The opinion of the court was delivered by: Hon. John E. Jones III
THE BACKGROUND OF THIS ORDER IS AS FOLLOWS:
This wrongful termination and constructive discharge matter is before the Court on the Report and Recommendation ("R&R") of Magistrate Judge Mildred
E. Methvin (doc. 66), filed July 20, 2012, which recommends that we deny the Motion for Summary Judgment (doc. 41) of Defendant Stryker Medical, a division of Stryker Corporation ("Stryker" or "Defendant"). Stryker filed objections to the R&R (doc. 67) and a brief in support thereof (doc. 68) on July 2, 2012. Plaintiff filed a brief in support of the R&R and in opposition to Stryker's objections on August 17, 2012. (Doc. 69). For the reasons detailed herein, we shall adopt Magistrate Judge Methvin's recommended disposition in its entirety.
A. Review of Magistrate Judge's Report and Recommendation
When objections are filed to the report of a magistrate judge, the district court makes a de novo determination of those portions of the report or specified proposed findings or recommendations to which objections are made. 28 U.S.C. § 636(b)(1); United States v. Raddatz, 447 U.S. 667, 674-75 (1980). The court may accept, reject, or modify, in whole or in part, the magistrate judge's findings or recommendations. Id. Although the standard of review is de novo, 28 U.S.C. § 636(b)(1) permits whatever reliance the district court, in the exercise of sound discretion, chooses to place on a magistrate judge's proposed findings and recommendations. Raddatz, 447 U.S. at 674-75; see also Mathews v. Weber, 423 U.S. 261, 275 (1976); Goney v. Clark, 749 F.2d 5, 7 (3d Cir. 1984).
Summary judgment is appropriate if the record establishes "that there is no genuine issue as to any material fact and that the movant is entitled to judgment as a matter of law." Fed. R. Civ. P. 56(c). Initially, the moving party bears the burden of demonstrating the absence of a genuine issue of material fact. Celotex Corp. v. Catrett, 477 U.S. 317, 323 (1986). The movant meets this burden by pointing to an absence of evidence supporting an essential element as to which the non-moving party will bear the burden of proof at trial. Id. at 325. Once the moving party meets its burden, the burden then shifts to the non-moving party to show that there is a genuine issue for trial. Fed. R. Civ. P. 56(e)(2). An issue is "genuine" only if there is a sufficient evidentiary basis for a reasonable jury to find for the non-moving party, and a factual dispute is "material" only if it might affect the outcome of the action under the governing law. Anderson v. Liberty Lobby, Inc, 477 U.S. 242, 248-49 (1986).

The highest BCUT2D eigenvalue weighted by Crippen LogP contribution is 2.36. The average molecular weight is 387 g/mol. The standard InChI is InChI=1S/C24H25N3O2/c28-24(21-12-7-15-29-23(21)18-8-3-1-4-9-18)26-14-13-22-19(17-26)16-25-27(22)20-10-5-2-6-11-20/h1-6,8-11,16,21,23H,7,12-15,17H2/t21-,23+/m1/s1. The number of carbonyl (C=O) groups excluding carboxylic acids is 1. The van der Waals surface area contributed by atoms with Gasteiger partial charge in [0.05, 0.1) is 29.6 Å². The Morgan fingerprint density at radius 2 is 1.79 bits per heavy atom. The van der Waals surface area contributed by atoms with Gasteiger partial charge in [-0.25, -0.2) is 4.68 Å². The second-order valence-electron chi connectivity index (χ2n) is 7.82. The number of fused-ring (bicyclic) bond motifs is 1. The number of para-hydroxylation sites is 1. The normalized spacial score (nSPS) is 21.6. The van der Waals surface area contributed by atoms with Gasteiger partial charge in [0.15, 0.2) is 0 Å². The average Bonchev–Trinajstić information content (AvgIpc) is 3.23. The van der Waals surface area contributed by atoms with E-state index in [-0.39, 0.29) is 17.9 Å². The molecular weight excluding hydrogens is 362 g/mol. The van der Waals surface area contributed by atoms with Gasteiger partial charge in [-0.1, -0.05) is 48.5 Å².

In opposing summary judgment, the non-moving party "may not rely merely on allegations of denials in its own pleadings; rather, its response must ... set out specific facts showing a genuine issue for trial." Fed. R. Civ. P. 56(e)(2). The non-moving party "cannot rely on unsupported allegations, but must go beyond pleadings and provide some evidence that would show that there exists a genuine issue for trial." Jones v. United Parcel Serv., 214 F.3d 402, 407 (3d Cir. 2000). Arguments made in briefs "are not evidence and cannot by themselves create a factual dispute sufficient to defeat a summary judgment motion." Jersey Cent. Power & Light Co. v. Twp. of Lacey, 772 F.2d 1103, 1109-10 (3d Cir. 1985). However, the facts and all reasonable inferences drawn therefrom must be viewed in the light most favorable to the non- moving party. P.N. v. Clementon Bd. of Educ., 442 F.3d 848, 852 (3d Cir. 2006).
Summary judgment should not be granted when there is a disagreement about the facts or the proper inferences that a factfinder could draw from them. Peterson v. Lehigh Valley Dist. Council, 676 F.2d 81, 84 (3d Cir. 1982). Still, "the mere existence of some alleged factual dispute between the parties will not defeat an otherwise properly supported motion for summary judgment; there must be a genuine issue of material fact to preclude summary judgment." Anderson, 477 U.S. at 247-48.
II. FACTUAL AND PROCEDURAL BACKGROUND*fn1 Plaintiff Debra J. Morton ("Plaintiff"), a licensed registered nurse, was hired
by Defendant Stryker Medical ("Stryker"), a medical bed manufacturer, in March of 2009 as a Group Clinical Manager. Plaintiff was to develop the clinical program and manage two clinical specialists. During her employment, Plaintiff was often disappointed in her co-workers performance. In January of 2010, Stephanie Cloney, Stryker's Human Resources Manager, and Sean Daugherty, Stryker's Director of Global Marketing, issued a "documented counseling" memo, noting that Plaintiff's team was experiencing difficulties. Plaintiff was once investigated for comments allegedly made regarding co-workers. Despite Cloney's testimony that Plaintiff interfered in that investigation, Plaintiff was not disciplined.
Stryker entered into a contract with Huntsville Hospital ("Huntsville") for the sale of medical beds, and part of the agreement required Stryker to provide Huntsville with a full-time registered nurse to educate Huntsville's nurses about the use of the beds. Stryker hired Jennifer Carter for the position. Carter was to report directly to the Plaintiff. On February 4, 2010, Plaintiff received an email from one of her clinical specialists regarding Carter's licensure and certification status, which she forwarded to Cloney. On either February 4 or February 5, the Alabama State Board of Nursing reported to Stryker that Carter's license had been suspended in 2007 and revoked in 2008. Cloney instructed ...